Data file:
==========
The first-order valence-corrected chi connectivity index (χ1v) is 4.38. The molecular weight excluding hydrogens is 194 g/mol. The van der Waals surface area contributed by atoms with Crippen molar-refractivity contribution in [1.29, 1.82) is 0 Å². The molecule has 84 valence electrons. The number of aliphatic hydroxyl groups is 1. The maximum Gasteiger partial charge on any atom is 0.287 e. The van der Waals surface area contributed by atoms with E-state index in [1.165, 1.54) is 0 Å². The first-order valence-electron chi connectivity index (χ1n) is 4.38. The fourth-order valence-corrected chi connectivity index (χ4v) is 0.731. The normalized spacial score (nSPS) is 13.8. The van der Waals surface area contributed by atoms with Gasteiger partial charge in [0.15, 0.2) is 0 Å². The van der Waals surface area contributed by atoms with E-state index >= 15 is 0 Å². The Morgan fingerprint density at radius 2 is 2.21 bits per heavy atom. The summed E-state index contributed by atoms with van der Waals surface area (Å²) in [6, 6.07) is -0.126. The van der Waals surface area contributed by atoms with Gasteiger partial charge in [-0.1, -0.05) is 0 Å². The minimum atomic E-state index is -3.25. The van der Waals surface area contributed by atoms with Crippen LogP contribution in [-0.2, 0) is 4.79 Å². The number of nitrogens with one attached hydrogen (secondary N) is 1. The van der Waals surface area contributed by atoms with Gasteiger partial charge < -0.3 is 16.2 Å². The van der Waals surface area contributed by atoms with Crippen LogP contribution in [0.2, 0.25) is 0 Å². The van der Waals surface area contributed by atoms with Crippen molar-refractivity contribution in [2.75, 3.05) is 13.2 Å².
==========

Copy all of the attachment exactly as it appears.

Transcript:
The first-order valence-corrected chi connectivity index (χ1v) is 4.38. The molecular weight excluding hydrogens is 194 g/mol. The van der Waals surface area contributed by atoms with Crippen molar-refractivity contribution in [1.29, 1.82) is 0 Å². The molecule has 84 valence electrons. The number of aliphatic hydroxyl groups is 1. The maximum Gasteiger partial charge on any atom is 0.287 e. The van der Waals surface area contributed by atoms with E-state index in [1.165, 1.54) is 0 Å². The first-order valence-electron chi connectivity index (χ1n) is 4.38. The fourth-order valence-corrected chi connectivity index (χ4v) is 0.731. The normalized spacial score (nSPS) is 13.8. The van der Waals surface area contributed by atoms with Gasteiger partial charge in [0.15, 0.2) is 0 Å². The van der Waals surface area contributed by atoms with E-state index >= 15 is 0 Å². The Morgan fingerprint density at radius 2 is 2.21 bits per heavy atom. The summed E-state index contributed by atoms with van der Waals surface area (Å²) in [6, 6.07) is -0.126. The van der Waals surface area contributed by atoms with Gasteiger partial charge in [-0.1, -0.05) is 0 Å². The minimum atomic E-state index is -3.25. The van der Waals surface area contributed by atoms with Crippen LogP contribution in [-0.2, 0) is 4.79 Å². The number of nitrogens with one attached hydrogen (secondary N) is 1. The van der Waals surface area contributed by atoms with Gasteiger partial charge < -0.3 is 16.2 Å². The van der Waals surface area contributed by atoms with Crippen LogP contribution in [0.2, 0.25) is 0 Å². The van der Waals surface area contributed by atoms with Crippen molar-refractivity contribution in [2.75, 3.05) is 13.2 Å².